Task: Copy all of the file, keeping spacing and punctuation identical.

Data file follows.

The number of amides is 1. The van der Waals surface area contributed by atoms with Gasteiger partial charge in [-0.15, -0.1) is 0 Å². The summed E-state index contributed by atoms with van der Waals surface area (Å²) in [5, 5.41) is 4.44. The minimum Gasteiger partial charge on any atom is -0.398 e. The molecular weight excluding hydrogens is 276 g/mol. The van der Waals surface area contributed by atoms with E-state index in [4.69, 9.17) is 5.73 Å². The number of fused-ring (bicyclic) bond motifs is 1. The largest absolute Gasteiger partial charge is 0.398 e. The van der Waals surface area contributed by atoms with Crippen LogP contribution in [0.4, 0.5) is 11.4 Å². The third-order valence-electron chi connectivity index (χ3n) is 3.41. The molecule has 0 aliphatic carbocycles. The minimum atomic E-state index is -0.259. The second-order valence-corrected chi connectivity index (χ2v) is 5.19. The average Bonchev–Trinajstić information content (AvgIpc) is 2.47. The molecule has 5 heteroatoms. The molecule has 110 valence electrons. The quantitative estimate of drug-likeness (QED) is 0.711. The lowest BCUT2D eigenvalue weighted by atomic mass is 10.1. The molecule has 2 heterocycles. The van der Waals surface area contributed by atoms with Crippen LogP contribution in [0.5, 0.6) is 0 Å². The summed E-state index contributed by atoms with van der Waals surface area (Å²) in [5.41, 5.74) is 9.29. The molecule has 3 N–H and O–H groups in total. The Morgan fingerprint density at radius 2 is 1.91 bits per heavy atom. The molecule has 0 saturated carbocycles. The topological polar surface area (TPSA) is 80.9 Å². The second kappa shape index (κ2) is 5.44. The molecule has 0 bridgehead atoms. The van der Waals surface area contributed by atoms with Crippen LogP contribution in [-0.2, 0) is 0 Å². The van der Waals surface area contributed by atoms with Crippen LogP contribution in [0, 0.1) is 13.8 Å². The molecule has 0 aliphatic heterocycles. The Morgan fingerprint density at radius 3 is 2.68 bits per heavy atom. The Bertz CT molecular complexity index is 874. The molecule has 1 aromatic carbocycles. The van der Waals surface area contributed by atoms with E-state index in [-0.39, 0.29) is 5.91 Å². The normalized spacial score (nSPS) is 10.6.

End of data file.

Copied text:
The number of amides is 1. The van der Waals surface area contributed by atoms with Gasteiger partial charge in [-0.15, -0.1) is 0 Å². The summed E-state index contributed by atoms with van der Waals surface area (Å²) in [5, 5.41) is 4.44. The minimum Gasteiger partial charge on any atom is -0.398 e. The molecular weight excluding hydrogens is 276 g/mol. The van der Waals surface area contributed by atoms with E-state index in [4.69, 9.17) is 5.73 Å². The number of fused-ring (bicyclic) bond motifs is 1. The largest absolute Gasteiger partial charge is 0.398 e. The van der Waals surface area contributed by atoms with Crippen LogP contribution in [0.4, 0.5) is 11.4 Å². The third-order valence-electron chi connectivity index (χ3n) is 3.41. The molecule has 0 aliphatic carbocycles. The minimum atomic E-state index is -0.259. The second-order valence-corrected chi connectivity index (χ2v) is 5.19. The average Bonchev–Trinajstić information content (AvgIpc) is 2.47. The molecule has 5 heteroatoms. The molecule has 110 valence electrons. The quantitative estimate of drug-likeness (QED) is 0.711. The lowest BCUT2D eigenvalue weighted by atomic mass is 10.1. The molecule has 2 heterocycles. The van der Waals surface area contributed by atoms with Crippen LogP contribution in [0.5, 0.6) is 0 Å². The summed E-state index contributed by atoms with van der Waals surface area (Å²) in [5.41, 5.74) is 9.29. The molecule has 3 N–H and O–H groups in total. The Morgan fingerprint density at radius 2 is 1.91 bits per heavy atom. The molecule has 0 saturated carbocycles. The topological polar surface area (TPSA) is 80.9 Å². The second kappa shape index (κ2) is 5.44. The molecule has 0 bridgehead atoms. The van der Waals surface area contributed by atoms with Crippen LogP contribution in [-0.2, 0) is 0 Å². The van der Waals surface area contributed by atoms with Crippen LogP contribution in [0, 0.1) is 13.8 Å². The molecule has 0 aliphatic heterocycles. The Morgan fingerprint density at radius 3 is 2.68 bits per heavy atom. The Bertz CT molecular complexity index is 874. The molecule has 1 aromatic carbocycles. The van der Waals surface area contributed by atoms with E-state index in [-0.39, 0.29) is 5.91 Å². The normalized spacial score (nSPS) is 10.6.